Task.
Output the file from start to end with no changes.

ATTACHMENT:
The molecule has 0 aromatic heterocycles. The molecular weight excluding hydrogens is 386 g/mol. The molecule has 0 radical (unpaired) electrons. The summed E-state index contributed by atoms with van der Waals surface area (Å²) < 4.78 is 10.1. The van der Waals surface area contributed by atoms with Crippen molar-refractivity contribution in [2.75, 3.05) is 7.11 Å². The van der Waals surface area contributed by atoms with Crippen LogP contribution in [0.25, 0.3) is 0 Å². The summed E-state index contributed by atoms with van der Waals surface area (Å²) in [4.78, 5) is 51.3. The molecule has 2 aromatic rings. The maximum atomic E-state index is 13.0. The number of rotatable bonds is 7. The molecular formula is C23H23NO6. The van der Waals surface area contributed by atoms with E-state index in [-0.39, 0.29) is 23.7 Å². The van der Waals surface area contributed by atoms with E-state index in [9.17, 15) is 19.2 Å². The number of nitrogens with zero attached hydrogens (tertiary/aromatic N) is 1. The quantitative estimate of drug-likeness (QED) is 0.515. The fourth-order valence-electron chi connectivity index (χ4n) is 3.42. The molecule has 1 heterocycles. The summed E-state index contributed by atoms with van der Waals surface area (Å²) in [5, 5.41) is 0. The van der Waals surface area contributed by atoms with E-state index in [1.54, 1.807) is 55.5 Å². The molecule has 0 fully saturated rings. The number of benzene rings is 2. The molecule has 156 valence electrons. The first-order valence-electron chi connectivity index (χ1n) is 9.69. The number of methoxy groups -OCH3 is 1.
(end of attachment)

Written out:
The molecule has 0 aromatic heterocycles. The molecular weight excluding hydrogens is 386 g/mol. The molecule has 0 radical (unpaired) electrons. The summed E-state index contributed by atoms with van der Waals surface area (Å²) < 4.78 is 10.1. The van der Waals surface area contributed by atoms with Crippen molar-refractivity contribution in [2.75, 3.05) is 7.11 Å². The van der Waals surface area contributed by atoms with Crippen LogP contribution in [0.25, 0.3) is 0 Å². The summed E-state index contributed by atoms with van der Waals surface area (Å²) in [4.78, 5) is 51.3. The molecule has 2 aromatic rings. The maximum atomic E-state index is 13.0. The number of rotatable bonds is 7. The molecular formula is C23H23NO6. The van der Waals surface area contributed by atoms with E-state index in [-0.39, 0.29) is 23.7 Å². The van der Waals surface area contributed by atoms with E-state index in [9.17, 15) is 19.2 Å². The number of nitrogens with zero attached hydrogens (tertiary/aromatic N) is 1. The quantitative estimate of drug-likeness (QED) is 0.515. The fourth-order valence-electron chi connectivity index (χ4n) is 3.42. The molecule has 1 heterocycles. The summed E-state index contributed by atoms with van der Waals surface area (Å²) in [5, 5.41) is 0. The van der Waals surface area contributed by atoms with E-state index in [1.54, 1.807) is 55.5 Å². The molecule has 0 fully saturated rings. The number of benzene rings is 2. The molecule has 156 valence electrons. The first-order valence-electron chi connectivity index (χ1n) is 9.69. The number of methoxy groups -OCH3 is 1.